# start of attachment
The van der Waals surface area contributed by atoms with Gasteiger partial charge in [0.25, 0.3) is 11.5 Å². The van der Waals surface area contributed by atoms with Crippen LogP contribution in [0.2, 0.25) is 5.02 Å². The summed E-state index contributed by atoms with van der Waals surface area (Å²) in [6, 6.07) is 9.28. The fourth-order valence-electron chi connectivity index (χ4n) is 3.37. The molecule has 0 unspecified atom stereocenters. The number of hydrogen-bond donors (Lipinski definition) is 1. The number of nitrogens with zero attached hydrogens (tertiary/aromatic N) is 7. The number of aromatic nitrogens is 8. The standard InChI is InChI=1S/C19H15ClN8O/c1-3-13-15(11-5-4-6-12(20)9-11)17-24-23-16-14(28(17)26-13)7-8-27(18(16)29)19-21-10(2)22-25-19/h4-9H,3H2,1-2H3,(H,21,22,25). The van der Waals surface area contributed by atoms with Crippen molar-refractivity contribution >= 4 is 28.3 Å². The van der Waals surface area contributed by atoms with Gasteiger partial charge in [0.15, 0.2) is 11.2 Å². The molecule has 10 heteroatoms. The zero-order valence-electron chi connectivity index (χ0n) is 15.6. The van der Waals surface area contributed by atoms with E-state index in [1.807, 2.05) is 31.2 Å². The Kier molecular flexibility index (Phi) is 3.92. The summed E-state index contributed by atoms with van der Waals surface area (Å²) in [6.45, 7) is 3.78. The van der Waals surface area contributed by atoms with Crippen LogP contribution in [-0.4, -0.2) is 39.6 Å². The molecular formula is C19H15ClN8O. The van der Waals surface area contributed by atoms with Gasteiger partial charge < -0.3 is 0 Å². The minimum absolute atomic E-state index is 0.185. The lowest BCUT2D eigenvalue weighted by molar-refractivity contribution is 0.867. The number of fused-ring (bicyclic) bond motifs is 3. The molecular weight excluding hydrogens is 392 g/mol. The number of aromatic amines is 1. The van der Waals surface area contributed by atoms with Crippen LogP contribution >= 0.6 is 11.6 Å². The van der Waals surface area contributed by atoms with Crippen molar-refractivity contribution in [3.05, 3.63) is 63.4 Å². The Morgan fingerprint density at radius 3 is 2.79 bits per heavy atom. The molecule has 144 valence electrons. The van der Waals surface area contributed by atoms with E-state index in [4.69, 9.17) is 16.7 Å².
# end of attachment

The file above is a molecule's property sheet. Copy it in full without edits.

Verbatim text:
The van der Waals surface area contributed by atoms with Gasteiger partial charge in [0.25, 0.3) is 11.5 Å². The van der Waals surface area contributed by atoms with Crippen LogP contribution in [0.2, 0.25) is 5.02 Å². The summed E-state index contributed by atoms with van der Waals surface area (Å²) in [6, 6.07) is 9.28. The fourth-order valence-electron chi connectivity index (χ4n) is 3.37. The molecule has 0 unspecified atom stereocenters. The number of hydrogen-bond donors (Lipinski definition) is 1. The number of nitrogens with zero attached hydrogens (tertiary/aromatic N) is 7. The number of aromatic nitrogens is 8. The standard InChI is InChI=1S/C19H15ClN8O/c1-3-13-15(11-5-4-6-12(20)9-11)17-24-23-16-14(28(17)26-13)7-8-27(18(16)29)19-21-10(2)22-25-19/h4-9H,3H2,1-2H3,(H,21,22,25). The van der Waals surface area contributed by atoms with Crippen molar-refractivity contribution >= 4 is 28.3 Å². The van der Waals surface area contributed by atoms with Gasteiger partial charge in [0.15, 0.2) is 11.2 Å². The molecule has 10 heteroatoms. The zero-order valence-electron chi connectivity index (χ0n) is 15.6. The van der Waals surface area contributed by atoms with E-state index in [1.807, 2.05) is 31.2 Å². The Kier molecular flexibility index (Phi) is 3.92. The summed E-state index contributed by atoms with van der Waals surface area (Å²) in [6.45, 7) is 3.78. The van der Waals surface area contributed by atoms with Crippen LogP contribution in [-0.4, -0.2) is 39.6 Å². The molecular formula is C19H15ClN8O. The van der Waals surface area contributed by atoms with Gasteiger partial charge < -0.3 is 0 Å². The minimum absolute atomic E-state index is 0.185. The lowest BCUT2D eigenvalue weighted by molar-refractivity contribution is 0.867. The number of fused-ring (bicyclic) bond motifs is 3. The molecular weight excluding hydrogens is 392 g/mol. The number of aromatic amines is 1. The van der Waals surface area contributed by atoms with Crippen LogP contribution >= 0.6 is 11.6 Å². The van der Waals surface area contributed by atoms with Crippen molar-refractivity contribution in [3.05, 3.63) is 63.4 Å². The Morgan fingerprint density at radius 3 is 2.79 bits per heavy atom. The molecule has 144 valence electrons. The van der Waals surface area contributed by atoms with E-state index in [4.69, 9.17) is 16.7 Å².